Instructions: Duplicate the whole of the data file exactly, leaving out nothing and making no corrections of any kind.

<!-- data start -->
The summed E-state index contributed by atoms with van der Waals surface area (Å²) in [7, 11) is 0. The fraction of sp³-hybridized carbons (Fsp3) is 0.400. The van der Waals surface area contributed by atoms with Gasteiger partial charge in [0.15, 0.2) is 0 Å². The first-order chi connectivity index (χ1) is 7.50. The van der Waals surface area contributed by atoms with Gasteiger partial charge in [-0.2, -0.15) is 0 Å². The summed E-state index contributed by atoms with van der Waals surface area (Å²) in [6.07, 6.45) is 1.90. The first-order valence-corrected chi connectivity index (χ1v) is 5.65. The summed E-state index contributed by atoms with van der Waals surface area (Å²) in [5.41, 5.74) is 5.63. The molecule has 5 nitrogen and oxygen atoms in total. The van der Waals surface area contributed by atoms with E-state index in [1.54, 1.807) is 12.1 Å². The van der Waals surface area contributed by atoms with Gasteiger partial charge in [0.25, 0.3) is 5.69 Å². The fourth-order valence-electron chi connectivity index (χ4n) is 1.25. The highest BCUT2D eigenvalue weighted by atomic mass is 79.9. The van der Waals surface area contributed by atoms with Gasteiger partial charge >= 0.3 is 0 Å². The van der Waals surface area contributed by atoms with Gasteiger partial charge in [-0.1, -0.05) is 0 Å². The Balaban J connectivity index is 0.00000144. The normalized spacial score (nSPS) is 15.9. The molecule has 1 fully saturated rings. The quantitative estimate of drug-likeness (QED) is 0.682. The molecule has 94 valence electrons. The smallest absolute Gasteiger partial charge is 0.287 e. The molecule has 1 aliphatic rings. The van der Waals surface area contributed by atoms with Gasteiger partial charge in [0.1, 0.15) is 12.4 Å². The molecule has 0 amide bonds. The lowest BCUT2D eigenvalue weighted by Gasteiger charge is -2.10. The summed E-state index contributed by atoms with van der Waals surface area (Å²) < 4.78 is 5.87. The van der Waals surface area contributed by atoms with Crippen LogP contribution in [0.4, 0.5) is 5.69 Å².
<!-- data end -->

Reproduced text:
The summed E-state index contributed by atoms with van der Waals surface area (Å²) in [7, 11) is 0. The fraction of sp³-hybridized carbons (Fsp3) is 0.400. The van der Waals surface area contributed by atoms with Gasteiger partial charge in [0.15, 0.2) is 0 Å². The first-order chi connectivity index (χ1) is 7.50. The van der Waals surface area contributed by atoms with Gasteiger partial charge in [-0.2, -0.15) is 0 Å². The summed E-state index contributed by atoms with van der Waals surface area (Å²) in [6.07, 6.45) is 1.90. The first-order valence-corrected chi connectivity index (χ1v) is 5.65. The summed E-state index contributed by atoms with van der Waals surface area (Å²) in [5.41, 5.74) is 5.63. The molecule has 5 nitrogen and oxygen atoms in total. The van der Waals surface area contributed by atoms with E-state index in [1.54, 1.807) is 12.1 Å². The van der Waals surface area contributed by atoms with Gasteiger partial charge in [0.25, 0.3) is 5.69 Å². The fourth-order valence-electron chi connectivity index (χ4n) is 1.25. The highest BCUT2D eigenvalue weighted by atomic mass is 79.9. The van der Waals surface area contributed by atoms with Gasteiger partial charge >= 0.3 is 0 Å². The van der Waals surface area contributed by atoms with Gasteiger partial charge in [-0.1, -0.05) is 0 Å². The Balaban J connectivity index is 0.00000144. The normalized spacial score (nSPS) is 15.9. The molecule has 1 fully saturated rings. The quantitative estimate of drug-likeness (QED) is 0.682. The molecule has 94 valence electrons. The smallest absolute Gasteiger partial charge is 0.287 e. The molecule has 1 aliphatic rings. The van der Waals surface area contributed by atoms with Gasteiger partial charge in [0.1, 0.15) is 12.4 Å². The molecule has 0 amide bonds. The lowest BCUT2D eigenvalue weighted by Gasteiger charge is -2.10. The summed E-state index contributed by atoms with van der Waals surface area (Å²) < 4.78 is 5.87. The van der Waals surface area contributed by atoms with Crippen LogP contribution in [0.4, 0.5) is 5.69 Å².